Looking the other way

Groups such as Sipah-e-Sahaba, (once?) nurtured by state, are now out to force their former masters to stand aside.


Editorial August 21, 2011

According to a report in this newspaper, the banned terrorist organisation Jaish-e-Mohammad is trying to make a comeback, collecting funds through ‘ushr’ in south Punjab — where the government has failed to collect agriculture tax — and limbering up to claim its pound of flesh in a troubled and confused Pakistan on behalf of its master, al Qaeda. All its banned publications like Al Qalam and Muslim Ummah, together with the banned Al Rasheed Trust’s Zarb-e-Momin and Islam are allowed to be printed by the state through issuance of ABC certificates by the ministry of information and this enables them to solicit advertisements. (Zarb-e-Momin was once edited jointly by the Jaish chief Maulana Masood Azhar and jailed terrorist Omar Sheikh.)

In December 2003, Jaish tried to kill General Pervez Musharraf through one of its activists near Rawalpindi, after receiving some level of inside information from a sympathiser in the police, evidence of which was discovered later from the attacker’s cellphone. Musharraf had also been targeted earlier, by some low-ranking employees of the Pakistan Air Force (some of them were eventually sentenced by a court to prison terms) — since the jihadis the state had nurtured against India were put off by his policy of going with America after 9/11. Today, the entire nation is put off with Musharraf for ‘enslaving’ Pakistan to the Americans, and writers/journalists who allege in their books that the military has been penetrated by al Qaeda activists or that personnel have sympathies with militant outfits are mysteriously killed. If one reads the Jaish newspapers, one will realise that the war in Kashmir is still going on and the ‘martyrs’ of Jaish are routinely being received back from Indian-administered Kashmir.

Yet, Musharraf was not what he appeared to be, a liberal general willing to fight terrorism. The irony is that his favouring the jihadis did not incline the jihadis in his favour. It is worth pointing out that when the Jaish-e-Mohammad leader Maulana Masood Azhar, was released from an Indian jail in a prisoner exchange in December 2000, following the hijack of an Indian aircraft to Kandahar, he was permitted to stage a huge rally in Karachi attended by gun-toting followers. In 2001 the various Kashmiri guerrilla groups fighting the jihad were asked to unite under Azhar but this move was unsuccessful. Clearly, times have changed and such groups, (once?) nurtured by the state, are now out to force their former masters to stand aside.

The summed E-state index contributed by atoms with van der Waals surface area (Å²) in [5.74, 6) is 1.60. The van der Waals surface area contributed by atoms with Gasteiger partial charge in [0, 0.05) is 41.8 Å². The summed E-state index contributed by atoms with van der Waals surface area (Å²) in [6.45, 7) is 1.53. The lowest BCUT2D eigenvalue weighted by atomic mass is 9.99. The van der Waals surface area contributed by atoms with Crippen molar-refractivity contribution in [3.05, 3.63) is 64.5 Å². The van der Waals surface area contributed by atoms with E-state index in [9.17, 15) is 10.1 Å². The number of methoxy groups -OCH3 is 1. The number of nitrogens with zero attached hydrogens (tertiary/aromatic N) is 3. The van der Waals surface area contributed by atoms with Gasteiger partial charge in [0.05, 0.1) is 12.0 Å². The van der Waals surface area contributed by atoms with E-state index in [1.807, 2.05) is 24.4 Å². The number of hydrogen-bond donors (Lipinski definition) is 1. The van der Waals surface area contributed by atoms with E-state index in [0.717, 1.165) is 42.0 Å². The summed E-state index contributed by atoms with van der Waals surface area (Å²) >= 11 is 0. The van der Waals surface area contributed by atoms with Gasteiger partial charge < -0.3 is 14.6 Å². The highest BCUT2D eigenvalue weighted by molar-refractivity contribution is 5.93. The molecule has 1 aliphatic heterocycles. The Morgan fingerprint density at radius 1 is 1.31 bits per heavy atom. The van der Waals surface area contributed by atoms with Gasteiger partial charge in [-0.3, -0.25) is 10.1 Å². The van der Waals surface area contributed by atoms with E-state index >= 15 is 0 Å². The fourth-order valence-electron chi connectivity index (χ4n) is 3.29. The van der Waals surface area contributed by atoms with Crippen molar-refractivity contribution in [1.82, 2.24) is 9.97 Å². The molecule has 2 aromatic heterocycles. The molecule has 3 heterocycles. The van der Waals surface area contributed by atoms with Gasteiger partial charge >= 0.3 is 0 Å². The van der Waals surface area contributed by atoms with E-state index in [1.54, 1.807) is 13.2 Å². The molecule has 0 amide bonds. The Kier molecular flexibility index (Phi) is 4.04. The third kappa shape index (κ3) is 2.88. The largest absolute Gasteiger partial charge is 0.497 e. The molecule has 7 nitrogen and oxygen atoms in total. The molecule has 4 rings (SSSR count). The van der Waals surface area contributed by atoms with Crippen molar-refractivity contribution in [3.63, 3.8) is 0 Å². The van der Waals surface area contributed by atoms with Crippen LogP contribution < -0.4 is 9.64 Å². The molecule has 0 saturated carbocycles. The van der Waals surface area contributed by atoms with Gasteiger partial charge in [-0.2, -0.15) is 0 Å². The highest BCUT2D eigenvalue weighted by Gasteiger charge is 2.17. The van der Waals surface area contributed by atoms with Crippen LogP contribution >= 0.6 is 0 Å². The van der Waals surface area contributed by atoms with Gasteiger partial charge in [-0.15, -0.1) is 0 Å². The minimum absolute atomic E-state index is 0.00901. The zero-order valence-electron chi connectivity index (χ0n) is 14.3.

British-Pakistani terror suspect Rashid Rauf, who ‘escaped’ from the custody of police in Rawalpindi in 2007 was a Jaish activist and had planned a terrorist act at Heathrow Airport. Jaish activists are ‘allegedly’ also said to be working with al Qaeda and the Haqqani Network in North Waziristan and around Darra Adam Khel with Lashkar-e-Taiba (LeT). Its leader Maulana Masood Azhar — Pakistan says he is not in Pakistan — writes articles under a pen name in his banned publications and, from the looks of what he writes, travels to North Waziristan quite frequently. After the recent release of the Lashkar-e-Jhangvi’s Malik Ishaq from a jail in Lahore, the sectarian clout of Sipah-e-Sahaba has increased. Both are devotees of the founder of Sipah, late Maulana Haq Nawaz Jhangvi, and today are said to have considerable influence in south Punjab.

The nexus with the state has often been mentioned in the international press. A large body of literatures exists that details the interface the state of Pakistan enjoys with Jaish and LeT and there are recent publications pointing to the helplessness of the state to cleanse itself of these old terrorist connections because of ‘penetration’ of its rank and file with jihadi zeal. The phenomenon of journalists dying after disclosing new facts about this interface has scared the Pakistani citizen who is already less informed about such shadowy outfits as Jaish than his counterpart abroad. And the official doctrine of ‘India-centrism’ tends to confirm this bond. In Bahawalpur’s Model Town, Madrassa Usman-o-Ali is the nerve centre of sectarian jihad, established by Maulana Masood Azhar, intelligence reports about whose activities are regularly being sent by the Intelligence Bureau to the chief minister and governor of Punjab. We are forewarned — but will we do anything about it?

Published in The Express Tribune, August 22nd,  2011.

COMMENTS (4)

Feroz | 9 years ago | Reply

To win the battle aganist the terrorist groups JEM and LET the government should have taken timely steps. A small injury if not treated in time can lead to Gangrene which may require chopping the entire limb. Something similar stares the country in the face but paralysis continues to hamper the functioning of the State. That the Jihadi ideology and supporters have in the meantime entered the blood stream of all state organs makes the task a lot tougher. A small start can be made by banning hate speeches that incite violence. Next would be the threat of sacking state employees with links to banned organisations. There are many more measures that could be taken if there is a will.

HM Naqvi | 9 years ago | Reply

Excellent editorial.

VIEW MORE COMMENTS
Replying to X

Comments are moderated and generally will be posted if they are on-topic and not abusive.

For more information, please see our Comments FAQ